Call them the Lock Kids, if you will. They are the antithesis of those Dick Dabney calls the Key Kids [op-ed, April 10]. They are the progeny of the suburban womb. They are the overprotected, overcarpooled, overmarvateened kids, shackled and corraled in green pastures of the subdivision sort. Their territory extends from the front door to the corner on the north and the cul-de-sac on the south. The outer world is accessible to them only through the roar of the station wagon: you see them peering out the rear windows of the mamas' worlds, cocooned as they pass their world by, being delivered to ther next enrichment experience.

I care about Randall and the other Key Kids, as Dabney does. And I wince at the multitude of stories I hear about them -- kids dumped by parents too busy, too selfish, too sophisticated to notice that their 4-year-old daughter is being molested by the babysitter's 12-year-old son. And then too sick to call the authorities about this supposedly licensed "day-care lady."

But isn't it easier to pretend that all values are relative? We're too embarrassed at Garp-like crusades to rid the streets of speeding maniacs who will eventually kill a kid. So we live and let live. And if Randall gets dumped on our doorstep, it's none of our business. A pity, yes, but Lord forbid, we wouldn't want to be tagged as moralists, now would we?

But I care about the Lock Kids too. I've spent three years in suburbia observing them, their parents, their tribal rites and, as Dabney says, feeling jumpy about them. There's the 6-year-old girl who's not allowed to leave her cul-de-sac to come play in ours four houses down the hill. There's the little boy in the neighborhood whose wardrobe consists of blazers and ties and an assortment of hooded jackets to swaddle and bind his virus-prone precious body. And the one who, two years later, is still using training wheels to ensure no accidents. Good for him, though -- he sneaks a ride on my son's bike whenever he can. The neighborhood gang of 7-year-olds are not allowed to play in the park two blocks away, supposedly because their mamas can't see them. They're all bused half a mile to school because there is one busy street to cross. One mother escorted her 6-year-old to my house three blocks away, she in her car, he on his bike, concerned, she said, because he had never been here on his bike before.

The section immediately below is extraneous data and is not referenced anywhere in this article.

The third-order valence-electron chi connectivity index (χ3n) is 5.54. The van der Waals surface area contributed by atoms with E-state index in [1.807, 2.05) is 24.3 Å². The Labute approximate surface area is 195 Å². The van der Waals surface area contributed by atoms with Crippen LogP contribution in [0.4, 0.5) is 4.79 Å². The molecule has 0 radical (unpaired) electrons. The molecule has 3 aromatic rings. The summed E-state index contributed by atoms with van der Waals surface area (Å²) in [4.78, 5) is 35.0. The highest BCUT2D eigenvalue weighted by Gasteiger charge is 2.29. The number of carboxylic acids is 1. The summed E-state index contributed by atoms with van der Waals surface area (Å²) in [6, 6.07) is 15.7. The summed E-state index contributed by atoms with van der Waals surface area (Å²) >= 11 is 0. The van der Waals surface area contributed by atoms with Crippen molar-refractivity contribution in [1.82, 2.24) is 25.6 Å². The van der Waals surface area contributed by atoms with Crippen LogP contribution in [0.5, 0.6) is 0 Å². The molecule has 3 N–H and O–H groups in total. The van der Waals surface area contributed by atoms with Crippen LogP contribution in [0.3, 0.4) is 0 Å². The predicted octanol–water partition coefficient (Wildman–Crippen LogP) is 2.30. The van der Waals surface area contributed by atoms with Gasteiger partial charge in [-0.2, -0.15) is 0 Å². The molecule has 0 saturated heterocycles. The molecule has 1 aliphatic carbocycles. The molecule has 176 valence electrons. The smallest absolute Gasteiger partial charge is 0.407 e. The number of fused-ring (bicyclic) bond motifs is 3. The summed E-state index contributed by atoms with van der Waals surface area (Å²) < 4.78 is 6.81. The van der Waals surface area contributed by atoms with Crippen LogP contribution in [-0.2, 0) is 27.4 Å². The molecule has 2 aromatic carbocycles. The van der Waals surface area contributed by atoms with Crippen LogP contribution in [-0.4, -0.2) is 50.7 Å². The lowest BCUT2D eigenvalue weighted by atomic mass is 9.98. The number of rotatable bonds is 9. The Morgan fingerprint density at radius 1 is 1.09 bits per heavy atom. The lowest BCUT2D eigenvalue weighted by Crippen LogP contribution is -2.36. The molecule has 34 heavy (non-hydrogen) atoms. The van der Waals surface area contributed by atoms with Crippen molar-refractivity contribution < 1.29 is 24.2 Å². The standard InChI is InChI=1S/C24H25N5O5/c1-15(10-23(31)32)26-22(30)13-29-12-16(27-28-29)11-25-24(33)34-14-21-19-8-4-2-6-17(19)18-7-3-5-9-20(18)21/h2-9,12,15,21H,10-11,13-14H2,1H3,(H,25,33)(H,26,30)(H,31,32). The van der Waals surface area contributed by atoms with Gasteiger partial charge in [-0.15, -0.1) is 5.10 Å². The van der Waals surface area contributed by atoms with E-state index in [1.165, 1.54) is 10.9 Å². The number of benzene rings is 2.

They can't go out in the rain because they'll get wet, and they can't go out in the snow because it's too messy when they come in (the same goes for sandboxes), and they can't go out in the heat of the summer because the AQI says so. We have them all locked up year 'round. They rarely see the light of day without a fence around it. They roll from school to pool to gymnasium. Skating rink, miniature golf, bowling; White Flint Mall, if they're lucky.

In the name of responsible parenting, the Lock Kids are smothered by their mamas. They're carted off to lesson after lesson, team after team, enrichment after enrichment. I became a very unpopular person every spring. When the great gab begins around the first of March about "What are you doing with your kids this summer?" I grit my teeth and say, "Nothing. They're going to play in the dirt just like I did when I was a kid." It does wonders for making the neighborhood mamas feel smugly superior. It's my donation to the suburban style.

I get to feeling very jumpy around them, too. Maybe it's because I don't like my role model, which is something like this:

My kids, myself, my dog sparkle. I drive a clean station wagon in the dead of winter slush because I want to. I'm a room mother and the car pool organizer. I schedule my kids' lives from seven in the morning to nine at night and I always have a nourishing meal on the table, on time. I see to it that my kid has a bunk bed and a dirt bike and a fancy pair of roller skattes. He belongs to Indian Guides and Soccer League, and takes French lessons before school, all of which I nose into with beady supervisory eyes because, after all, I care about my child. He'll never be a Randall as long as he's got me to collar him. I show proper maternal anxiety about his teeth (no Juicy Fruit gum in this house), his inoculation record I've memorized, and his psyche I've analyzed: I butt in whenever I can and rest assured that my kid wants for naught.

And what do you know? He wants for naught. He wants desperately just to be left alone for one moment. He wants just once to be doing nothing, to not have to blow his nose or take a bath or have one more lesson. He wants to fade back into obscurity. He want not to be the best, the smartest, the busiest. Tennis against the garage door is just fine and so is playing in the mud. He wants for naught all right.

I don't know what will happen to Randall, but I wonder what will happen to the Lock Kids. It's as if that awful mid-life crisis of the affluent has already begun at age 7. That sense that making it isn't all it's cracked up to be clouds the winning soccer team when, an hour later, they ask, "What are we doing next?" And something in me says that all these kids have to do is perform. Like dancing bears. Put them on the stage and they're fine. Put them in the audiience and they don't know what to look for or listen to. They're in advanced gourmet kiddie cooking but they don't know how to make a mud pie. We give them prizes for reading -- the Read-a-thon no less! What? Life is acted, cued and prompted, scripted, played and then applauded. If you're good you remember your lines and if you're bad you write your own script, like the boy who sneaks rides on my son's bike. And parents are the chief promoters of this parade.

Why are we so afraid to let them go? Unlock the shackles; let them slip through our clutches. Un-supervise, un-mama, um-pool and un-muck their cluttered lives. Why are we afraid? as Dabney asks. "For how else would anybody know you were fulfilled?"